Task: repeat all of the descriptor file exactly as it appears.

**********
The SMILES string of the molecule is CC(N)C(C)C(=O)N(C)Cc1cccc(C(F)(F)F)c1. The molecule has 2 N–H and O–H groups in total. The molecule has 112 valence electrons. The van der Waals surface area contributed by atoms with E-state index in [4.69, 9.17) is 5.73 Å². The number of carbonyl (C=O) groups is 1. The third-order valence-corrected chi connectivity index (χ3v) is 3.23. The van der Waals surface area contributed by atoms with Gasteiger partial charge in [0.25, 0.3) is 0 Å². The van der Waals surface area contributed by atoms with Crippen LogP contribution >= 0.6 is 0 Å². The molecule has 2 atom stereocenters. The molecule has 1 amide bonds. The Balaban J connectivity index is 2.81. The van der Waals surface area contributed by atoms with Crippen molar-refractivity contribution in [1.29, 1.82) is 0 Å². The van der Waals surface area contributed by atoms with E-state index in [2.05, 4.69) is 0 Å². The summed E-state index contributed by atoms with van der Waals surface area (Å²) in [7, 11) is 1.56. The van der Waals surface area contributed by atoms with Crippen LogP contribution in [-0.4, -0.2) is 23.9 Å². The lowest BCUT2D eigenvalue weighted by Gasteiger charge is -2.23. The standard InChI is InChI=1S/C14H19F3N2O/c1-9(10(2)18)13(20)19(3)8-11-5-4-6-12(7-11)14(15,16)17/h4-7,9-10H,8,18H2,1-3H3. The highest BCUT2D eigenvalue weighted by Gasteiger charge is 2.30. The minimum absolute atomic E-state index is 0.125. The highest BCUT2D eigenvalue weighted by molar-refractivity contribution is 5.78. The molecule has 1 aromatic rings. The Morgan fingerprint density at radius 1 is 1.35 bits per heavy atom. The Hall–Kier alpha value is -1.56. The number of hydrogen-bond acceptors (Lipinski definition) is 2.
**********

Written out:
The SMILES string of the molecule is CC(N)C(C)C(=O)N(C)Cc1cccc(C(F)(F)F)c1. The molecule has 2 N–H and O–H groups in total. The molecule has 112 valence electrons. The van der Waals surface area contributed by atoms with E-state index in [4.69, 9.17) is 5.73 Å². The number of carbonyl (C=O) groups is 1. The third-order valence-corrected chi connectivity index (χ3v) is 3.23. The van der Waals surface area contributed by atoms with Gasteiger partial charge in [0.25, 0.3) is 0 Å². The van der Waals surface area contributed by atoms with Crippen LogP contribution >= 0.6 is 0 Å². The molecule has 2 atom stereocenters. The molecule has 1 amide bonds. The Balaban J connectivity index is 2.81. The van der Waals surface area contributed by atoms with Crippen molar-refractivity contribution in [1.29, 1.82) is 0 Å². The van der Waals surface area contributed by atoms with E-state index in [2.05, 4.69) is 0 Å². The summed E-state index contributed by atoms with van der Waals surface area (Å²) in [7, 11) is 1.56. The van der Waals surface area contributed by atoms with Crippen LogP contribution in [-0.4, -0.2) is 23.9 Å². The lowest BCUT2D eigenvalue weighted by Gasteiger charge is -2.23. The standard InChI is InChI=1S/C14H19F3N2O/c1-9(10(2)18)13(20)19(3)8-11-5-4-6-12(7-11)14(15,16)17/h4-7,9-10H,8,18H2,1-3H3. The highest BCUT2D eigenvalue weighted by Gasteiger charge is 2.30. The minimum absolute atomic E-state index is 0.125. The highest BCUT2D eigenvalue weighted by molar-refractivity contribution is 5.78. The molecule has 1 aromatic rings. The Morgan fingerprint density at radius 1 is 1.35 bits per heavy atom. The Hall–Kier alpha value is -1.56. The number of hydrogen-bond acceptors (Lipinski definition) is 2.